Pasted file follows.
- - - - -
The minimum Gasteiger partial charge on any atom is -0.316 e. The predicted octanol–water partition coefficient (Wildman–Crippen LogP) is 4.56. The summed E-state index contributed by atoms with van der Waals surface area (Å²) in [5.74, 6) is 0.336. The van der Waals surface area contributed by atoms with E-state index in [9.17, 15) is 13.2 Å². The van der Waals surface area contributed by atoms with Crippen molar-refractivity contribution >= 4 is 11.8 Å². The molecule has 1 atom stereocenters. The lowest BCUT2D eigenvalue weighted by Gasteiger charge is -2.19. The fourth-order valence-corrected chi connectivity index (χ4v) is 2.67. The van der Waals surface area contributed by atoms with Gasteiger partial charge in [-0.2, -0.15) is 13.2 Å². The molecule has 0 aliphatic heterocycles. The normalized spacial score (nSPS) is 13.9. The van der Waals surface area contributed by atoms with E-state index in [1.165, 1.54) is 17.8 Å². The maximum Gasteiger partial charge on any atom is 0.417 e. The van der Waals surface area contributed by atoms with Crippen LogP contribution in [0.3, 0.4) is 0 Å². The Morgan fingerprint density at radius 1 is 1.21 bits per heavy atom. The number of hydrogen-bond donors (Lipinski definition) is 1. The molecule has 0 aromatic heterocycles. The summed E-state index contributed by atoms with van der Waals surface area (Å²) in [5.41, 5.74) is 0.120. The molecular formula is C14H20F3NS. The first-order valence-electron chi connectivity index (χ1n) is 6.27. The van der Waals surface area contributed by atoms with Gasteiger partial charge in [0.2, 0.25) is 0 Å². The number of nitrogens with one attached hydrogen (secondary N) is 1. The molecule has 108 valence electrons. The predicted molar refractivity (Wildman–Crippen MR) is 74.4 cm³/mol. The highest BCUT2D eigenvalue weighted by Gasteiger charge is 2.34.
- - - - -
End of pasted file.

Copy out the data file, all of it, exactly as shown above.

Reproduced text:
The minimum Gasteiger partial charge on any atom is -0.316 e. The predicted octanol–water partition coefficient (Wildman–Crippen LogP) is 4.56. The summed E-state index contributed by atoms with van der Waals surface area (Å²) in [5.74, 6) is 0.336. The van der Waals surface area contributed by atoms with E-state index in [9.17, 15) is 13.2 Å². The van der Waals surface area contributed by atoms with Crippen molar-refractivity contribution >= 4 is 11.8 Å². The molecule has 1 atom stereocenters. The lowest BCUT2D eigenvalue weighted by Gasteiger charge is -2.19. The fourth-order valence-corrected chi connectivity index (χ4v) is 2.67. The van der Waals surface area contributed by atoms with Gasteiger partial charge in [-0.2, -0.15) is 13.2 Å². The molecule has 0 aliphatic heterocycles. The normalized spacial score (nSPS) is 13.9. The van der Waals surface area contributed by atoms with E-state index in [1.165, 1.54) is 17.8 Å². The maximum Gasteiger partial charge on any atom is 0.417 e. The van der Waals surface area contributed by atoms with Crippen LogP contribution in [0.3, 0.4) is 0 Å². The Morgan fingerprint density at radius 1 is 1.21 bits per heavy atom. The number of hydrogen-bond donors (Lipinski definition) is 1. The molecule has 0 aromatic heterocycles. The summed E-state index contributed by atoms with van der Waals surface area (Å²) in [5.41, 5.74) is 0.120. The molecular formula is C14H20F3NS. The first-order valence-electron chi connectivity index (χ1n) is 6.27. The van der Waals surface area contributed by atoms with Gasteiger partial charge in [0.2, 0.25) is 0 Å². The number of nitrogens with one attached hydrogen (secondary N) is 1. The molecule has 108 valence electrons. The predicted molar refractivity (Wildman–Crippen MR) is 74.4 cm³/mol. The highest BCUT2D eigenvalue weighted by Gasteiger charge is 2.34.